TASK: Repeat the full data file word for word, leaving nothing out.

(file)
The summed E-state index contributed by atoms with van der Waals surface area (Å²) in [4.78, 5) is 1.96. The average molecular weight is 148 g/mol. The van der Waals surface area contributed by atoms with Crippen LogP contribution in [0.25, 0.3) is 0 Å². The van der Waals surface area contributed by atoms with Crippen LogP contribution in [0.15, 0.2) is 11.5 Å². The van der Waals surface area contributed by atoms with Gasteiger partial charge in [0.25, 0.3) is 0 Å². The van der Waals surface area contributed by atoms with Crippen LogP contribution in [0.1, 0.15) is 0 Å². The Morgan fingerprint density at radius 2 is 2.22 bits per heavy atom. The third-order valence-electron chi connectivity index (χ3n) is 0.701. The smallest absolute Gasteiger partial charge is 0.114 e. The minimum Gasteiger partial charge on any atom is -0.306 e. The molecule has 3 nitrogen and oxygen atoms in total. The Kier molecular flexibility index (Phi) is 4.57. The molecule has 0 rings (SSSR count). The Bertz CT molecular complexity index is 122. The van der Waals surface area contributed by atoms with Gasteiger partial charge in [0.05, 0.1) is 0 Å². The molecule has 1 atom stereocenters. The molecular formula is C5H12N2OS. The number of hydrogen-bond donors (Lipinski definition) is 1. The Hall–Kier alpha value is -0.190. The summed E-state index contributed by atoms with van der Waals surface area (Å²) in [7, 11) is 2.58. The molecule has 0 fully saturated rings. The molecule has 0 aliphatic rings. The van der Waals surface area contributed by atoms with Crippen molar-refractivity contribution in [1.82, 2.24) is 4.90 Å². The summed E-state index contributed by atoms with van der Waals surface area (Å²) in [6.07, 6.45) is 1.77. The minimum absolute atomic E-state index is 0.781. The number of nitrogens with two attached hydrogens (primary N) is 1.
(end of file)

The summed E-state index contributed by atoms with van der Waals surface area (Å²) in [4.78, 5) is 1.96. The average molecular weight is 148 g/mol. The van der Waals surface area contributed by atoms with Crippen LogP contribution in [0.25, 0.3) is 0 Å². The van der Waals surface area contributed by atoms with Crippen LogP contribution in [0.15, 0.2) is 11.5 Å². The van der Waals surface area contributed by atoms with Gasteiger partial charge in [0.25, 0.3) is 0 Å². The van der Waals surface area contributed by atoms with Crippen LogP contribution in [0.1, 0.15) is 0 Å². The Morgan fingerprint density at radius 2 is 2.22 bits per heavy atom. The third-order valence-electron chi connectivity index (χ3n) is 0.701. The smallest absolute Gasteiger partial charge is 0.114 e. The minimum Gasteiger partial charge on any atom is -0.306 e. The molecule has 3 nitrogen and oxygen atoms in total. The Kier molecular flexibility index (Phi) is 4.57. The molecule has 0 rings (SSSR count). The Bertz CT molecular complexity index is 122. The van der Waals surface area contributed by atoms with Gasteiger partial charge in [0.05, 0.1) is 0 Å². The molecule has 1 atom stereocenters. The molecular formula is C5H12N2OS. The number of hydrogen-bond donors (Lipinski definition) is 1. The Hall–Kier alpha value is -0.190. The summed E-state index contributed by atoms with van der Waals surface area (Å²) in [7, 11) is 2.58. The molecule has 0 fully saturated rings. The molecule has 0 aliphatic rings. The van der Waals surface area contributed by atoms with Crippen molar-refractivity contribution in [1.82, 2.24) is 4.90 Å². The summed E-state index contributed by atoms with van der Waals surface area (Å²) in [6.07, 6.45) is 1.77. The minimum absolute atomic E-state index is 0.781. The number of nitrogens with two attached hydrogens (primary N) is 1.